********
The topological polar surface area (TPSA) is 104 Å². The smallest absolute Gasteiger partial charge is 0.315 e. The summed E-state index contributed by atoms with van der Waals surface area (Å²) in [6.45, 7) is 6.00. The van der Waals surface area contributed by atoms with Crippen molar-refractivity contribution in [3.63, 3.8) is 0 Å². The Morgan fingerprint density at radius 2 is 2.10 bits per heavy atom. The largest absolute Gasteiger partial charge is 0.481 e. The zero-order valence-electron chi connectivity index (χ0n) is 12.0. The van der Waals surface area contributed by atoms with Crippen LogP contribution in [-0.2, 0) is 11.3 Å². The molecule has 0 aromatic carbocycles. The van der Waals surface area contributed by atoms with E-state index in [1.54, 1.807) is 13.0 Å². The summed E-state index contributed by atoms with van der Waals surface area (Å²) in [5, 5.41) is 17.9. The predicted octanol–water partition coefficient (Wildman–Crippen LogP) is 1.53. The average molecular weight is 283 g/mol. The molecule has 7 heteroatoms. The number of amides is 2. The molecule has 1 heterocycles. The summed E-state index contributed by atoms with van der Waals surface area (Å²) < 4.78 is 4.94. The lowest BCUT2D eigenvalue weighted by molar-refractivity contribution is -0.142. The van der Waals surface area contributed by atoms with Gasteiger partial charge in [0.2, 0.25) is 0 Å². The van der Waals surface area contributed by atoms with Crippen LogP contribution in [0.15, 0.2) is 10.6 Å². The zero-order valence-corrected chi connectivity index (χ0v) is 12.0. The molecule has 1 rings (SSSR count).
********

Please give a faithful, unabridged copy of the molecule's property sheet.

The topological polar surface area (TPSA) is 104 Å². The smallest absolute Gasteiger partial charge is 0.315 e. The summed E-state index contributed by atoms with van der Waals surface area (Å²) in [6.45, 7) is 6.00. The van der Waals surface area contributed by atoms with Crippen molar-refractivity contribution in [3.63, 3.8) is 0 Å². The Morgan fingerprint density at radius 2 is 2.10 bits per heavy atom. The largest absolute Gasteiger partial charge is 0.481 e. The zero-order valence-electron chi connectivity index (χ0n) is 12.0. The van der Waals surface area contributed by atoms with Crippen LogP contribution in [-0.2, 0) is 11.3 Å². The molecule has 0 aromatic carbocycles. The van der Waals surface area contributed by atoms with E-state index in [1.54, 1.807) is 13.0 Å². The summed E-state index contributed by atoms with van der Waals surface area (Å²) in [5, 5.41) is 17.9. The predicted octanol–water partition coefficient (Wildman–Crippen LogP) is 1.53. The average molecular weight is 283 g/mol. The molecule has 7 heteroatoms. The number of amides is 2. The molecule has 1 heterocycles. The summed E-state index contributed by atoms with van der Waals surface area (Å²) < 4.78 is 4.94. The lowest BCUT2D eigenvalue weighted by molar-refractivity contribution is -0.142. The van der Waals surface area contributed by atoms with Gasteiger partial charge in [0.2, 0.25) is 0 Å². The van der Waals surface area contributed by atoms with Crippen LogP contribution in [0.15, 0.2) is 10.6 Å². The zero-order valence-corrected chi connectivity index (χ0v) is 12.0. The molecule has 1 rings (SSSR count).